The Truth About Bitcoin (7 Myths)

Bitcoin bubble in a tulip field
Bitcoin Myths

Despite a 15-year history, Bitcoin remains widely misunderstood globally, giving rise to numerous factual inaccuracies regarding its functionality and broader impacts in the world. This article aims to shed light on the most widely-held misconceptions in Bitcoin, with a goal to provide a clearer understanding of its nature and functionality.

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#1 Bitcoin is anonymous

Bitcoin is pseudonymous not anonymous, meaning your personal identity is not directly linked to your Bitcoin address. Instead, you have a custom identifier for sending and receiving Bitcoin. This pseudonymity ensures that a Bitcoin address cannot be matched to an identifiable person without an additional set of information. This is similar to how email works — everyone has a unique email address to send and receive mail, however your email address is not directly associated with your identity.

#2 Bitcoin is a Ponzi scheme

A Ponzi scheme is a centralized investment scheme that pays our earlier investors with money collected from new investors. These schemes often promise guaranteed returns and rely on large amounts of secrecy to obfuscate their fraud. Contrarily, Bitcoin operates as a decentralized monetary network that is open source and has a publicly verifiable ledger. There is no central authority in Bitcoin and all activity on the network remains transparent on the blockchain. Once you understand these distinctions it becomes obvious Bitcoin’s characteristics and operational model do not align with that of a Ponzi scheme.

#3 Bitcoin has no intrinsic value

Numerous critics argue that Bitcoin’s lack of backing or industrial utility diminishes its intrinsic value. One of the most important lessons of economics is that value is not intrinsic, rather, it is subjective. In other words, all things are valued differently by different people for different reasons. Bitcoin is no different, it derives its value from being a permissionless and decentralized monetary network available to everyone. We encourage those who question Bitcoin’s value to consult with the hundred million people who use Bitcoin on a daily basis.

#4 Bitcoin is bad for the environment

The idea that Bitcoin is bad for the environment is generally unfounded and based on false presumptions. Rather, a growing body of academic research is shining light on the many ways Bitcoin can be considered a positive environmental force. For starters, Bitcoin only consumes roughly 0.2% of the global energy supply and its energy mix is made up of a majority sustainable sources, making it one of the cleanest industries on the planet. Furthermore, new evidence is finding ways in which Bitcoin is accelerating the usage and adoption of renewable energy, paving the way for a carbon neutral future. For a more comprehensive exploration of Bitcoin’s environmental merits, peruse this detailed report from KPMG.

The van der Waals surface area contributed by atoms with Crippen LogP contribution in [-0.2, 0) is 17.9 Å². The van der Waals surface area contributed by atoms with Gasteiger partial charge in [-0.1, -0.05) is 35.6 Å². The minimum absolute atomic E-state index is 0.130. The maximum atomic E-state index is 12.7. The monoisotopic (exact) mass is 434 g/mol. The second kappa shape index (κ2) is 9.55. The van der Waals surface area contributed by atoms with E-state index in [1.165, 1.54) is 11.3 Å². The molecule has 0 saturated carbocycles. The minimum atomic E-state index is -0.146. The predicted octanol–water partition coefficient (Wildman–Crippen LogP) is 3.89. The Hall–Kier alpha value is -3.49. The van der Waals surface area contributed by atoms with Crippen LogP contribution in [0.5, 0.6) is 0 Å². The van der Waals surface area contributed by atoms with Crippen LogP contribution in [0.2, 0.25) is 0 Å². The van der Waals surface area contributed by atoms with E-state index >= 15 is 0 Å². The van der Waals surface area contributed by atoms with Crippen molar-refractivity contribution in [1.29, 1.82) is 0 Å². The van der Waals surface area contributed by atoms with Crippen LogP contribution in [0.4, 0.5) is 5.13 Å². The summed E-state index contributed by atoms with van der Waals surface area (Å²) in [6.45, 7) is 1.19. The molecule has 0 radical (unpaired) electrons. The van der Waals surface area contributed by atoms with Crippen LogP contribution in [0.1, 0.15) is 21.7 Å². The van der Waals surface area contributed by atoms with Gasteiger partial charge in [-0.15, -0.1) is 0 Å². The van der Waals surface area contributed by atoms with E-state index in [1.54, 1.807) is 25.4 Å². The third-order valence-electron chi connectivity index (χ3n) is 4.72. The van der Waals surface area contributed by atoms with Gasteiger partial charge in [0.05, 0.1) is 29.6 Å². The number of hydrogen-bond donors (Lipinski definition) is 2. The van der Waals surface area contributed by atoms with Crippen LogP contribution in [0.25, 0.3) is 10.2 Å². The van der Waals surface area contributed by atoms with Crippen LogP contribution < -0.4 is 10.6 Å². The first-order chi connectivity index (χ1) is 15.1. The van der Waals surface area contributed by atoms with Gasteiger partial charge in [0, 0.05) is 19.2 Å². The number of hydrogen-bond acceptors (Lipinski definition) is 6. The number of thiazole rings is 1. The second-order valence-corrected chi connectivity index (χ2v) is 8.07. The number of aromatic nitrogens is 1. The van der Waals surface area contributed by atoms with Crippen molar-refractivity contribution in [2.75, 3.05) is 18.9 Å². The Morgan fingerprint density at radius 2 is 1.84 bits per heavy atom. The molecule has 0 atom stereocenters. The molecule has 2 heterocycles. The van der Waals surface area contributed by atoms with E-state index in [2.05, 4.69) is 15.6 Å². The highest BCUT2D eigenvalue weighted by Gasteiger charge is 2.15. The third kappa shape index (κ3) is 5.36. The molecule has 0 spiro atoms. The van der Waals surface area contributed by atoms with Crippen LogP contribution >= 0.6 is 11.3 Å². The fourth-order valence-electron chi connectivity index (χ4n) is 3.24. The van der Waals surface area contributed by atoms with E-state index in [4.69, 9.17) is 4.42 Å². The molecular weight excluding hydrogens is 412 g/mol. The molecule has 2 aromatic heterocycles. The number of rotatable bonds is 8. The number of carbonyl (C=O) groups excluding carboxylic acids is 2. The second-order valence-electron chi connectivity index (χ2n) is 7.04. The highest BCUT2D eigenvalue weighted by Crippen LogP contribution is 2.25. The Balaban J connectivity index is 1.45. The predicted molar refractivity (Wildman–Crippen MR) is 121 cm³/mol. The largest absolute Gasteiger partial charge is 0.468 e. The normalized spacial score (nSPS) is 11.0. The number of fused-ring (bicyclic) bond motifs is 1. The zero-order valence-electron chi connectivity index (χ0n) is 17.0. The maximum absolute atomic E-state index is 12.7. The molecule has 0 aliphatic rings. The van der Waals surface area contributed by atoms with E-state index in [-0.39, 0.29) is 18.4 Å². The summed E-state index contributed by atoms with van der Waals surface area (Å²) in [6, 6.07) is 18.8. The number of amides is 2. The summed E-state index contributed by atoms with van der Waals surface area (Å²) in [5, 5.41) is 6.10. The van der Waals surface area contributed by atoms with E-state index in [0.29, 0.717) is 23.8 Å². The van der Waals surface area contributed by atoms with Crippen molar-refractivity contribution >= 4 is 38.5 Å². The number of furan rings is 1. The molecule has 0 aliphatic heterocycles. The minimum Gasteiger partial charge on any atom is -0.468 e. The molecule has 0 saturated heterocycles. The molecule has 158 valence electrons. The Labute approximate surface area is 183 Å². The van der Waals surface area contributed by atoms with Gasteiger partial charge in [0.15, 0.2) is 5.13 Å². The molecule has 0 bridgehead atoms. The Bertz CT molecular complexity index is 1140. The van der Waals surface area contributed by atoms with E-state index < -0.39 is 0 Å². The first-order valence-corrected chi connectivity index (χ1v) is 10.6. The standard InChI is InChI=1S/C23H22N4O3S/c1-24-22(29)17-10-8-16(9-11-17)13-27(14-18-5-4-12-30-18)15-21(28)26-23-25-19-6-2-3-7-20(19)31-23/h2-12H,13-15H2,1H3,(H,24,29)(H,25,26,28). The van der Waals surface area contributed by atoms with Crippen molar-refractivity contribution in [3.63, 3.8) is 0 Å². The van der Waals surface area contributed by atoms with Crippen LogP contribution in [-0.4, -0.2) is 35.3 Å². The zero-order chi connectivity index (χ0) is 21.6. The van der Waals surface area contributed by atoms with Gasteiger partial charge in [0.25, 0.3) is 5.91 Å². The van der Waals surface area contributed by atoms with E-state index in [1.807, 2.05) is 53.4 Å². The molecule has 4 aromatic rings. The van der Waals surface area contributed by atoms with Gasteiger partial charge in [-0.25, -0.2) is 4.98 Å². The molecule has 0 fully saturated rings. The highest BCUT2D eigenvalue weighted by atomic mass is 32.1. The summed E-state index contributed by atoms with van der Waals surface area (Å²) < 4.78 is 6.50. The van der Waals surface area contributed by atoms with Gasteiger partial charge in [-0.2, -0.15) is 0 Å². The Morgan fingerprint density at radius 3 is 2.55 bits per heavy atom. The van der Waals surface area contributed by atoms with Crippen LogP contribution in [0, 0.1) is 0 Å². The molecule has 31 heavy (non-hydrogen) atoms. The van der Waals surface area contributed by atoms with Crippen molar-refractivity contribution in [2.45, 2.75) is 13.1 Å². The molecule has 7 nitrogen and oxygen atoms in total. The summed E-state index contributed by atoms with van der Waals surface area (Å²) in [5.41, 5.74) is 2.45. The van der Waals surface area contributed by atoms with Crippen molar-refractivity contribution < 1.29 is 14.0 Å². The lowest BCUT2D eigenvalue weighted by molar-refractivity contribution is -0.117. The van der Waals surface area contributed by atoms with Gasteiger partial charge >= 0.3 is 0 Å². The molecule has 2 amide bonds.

#5 Bitcoin is a bubble

The perception that Bitcoin is a bubble typically arises from the high level of volatility it exhibits. Bitcoin frequently experiences significant price fluctuations, particularly to the upside, prompting many to label it as a bubble. In reality, Bitcoin has gone through multiple market cycles, marked by periods of euphoric price increases and subsequent price corrections. It is imperative to acknowledge that Bitcoin has consistently recovered from its market bottoms and established new all time highs in the years to come. While the short term price swings can give the impression of a bubble, zooming out over Bitcoin’s 15 year history reveals its consistent upward trajectory. Labeling Bitcoin as a bubble overlooks its complex dynamics, underlying technology, and growing investor base.

#6 Bitcoin will be banned 

Ultimately, banning Bitcoin is no easy task. This is because Bitcoin is just information, banning it would be as difficult as banning speech or the dissemination of information over the internet — it is technically infeasible in the digital age. If a country were to ban Bitcoin it is more accurately banning itself from the network, since Bitcoin would continue to operate as a global network. Herein lies the advantage inherent to a decentralized network: because the Bitcoin software is being run in all corners of the world, one nation banning it has no material effect on the network's operation. More likely than not, bitcoin will continue to function with little to no disturbance at all.

#7 Bitcoin has no real world applications

The notion that Bitcoin has no real world applications is a highly financially privileged observation to make. When you step outside of the financial privilege granted by the western democracies many of us live in, you see a world of financial disarray. Developing nations lack financial infrastructure leaving many of its population unbanked and to make matters worse, they often deal with severe levels of inflation. People in developing nations are often living under high inflation, capital controls, and authoritarian regimes. Bitcoin is a crucial tool for promoting human rights, greater financial freedom, and economic empowerment for these people. To the billions of people in such circumstances, Bitcoin is not merely an investment, it's a lifeline.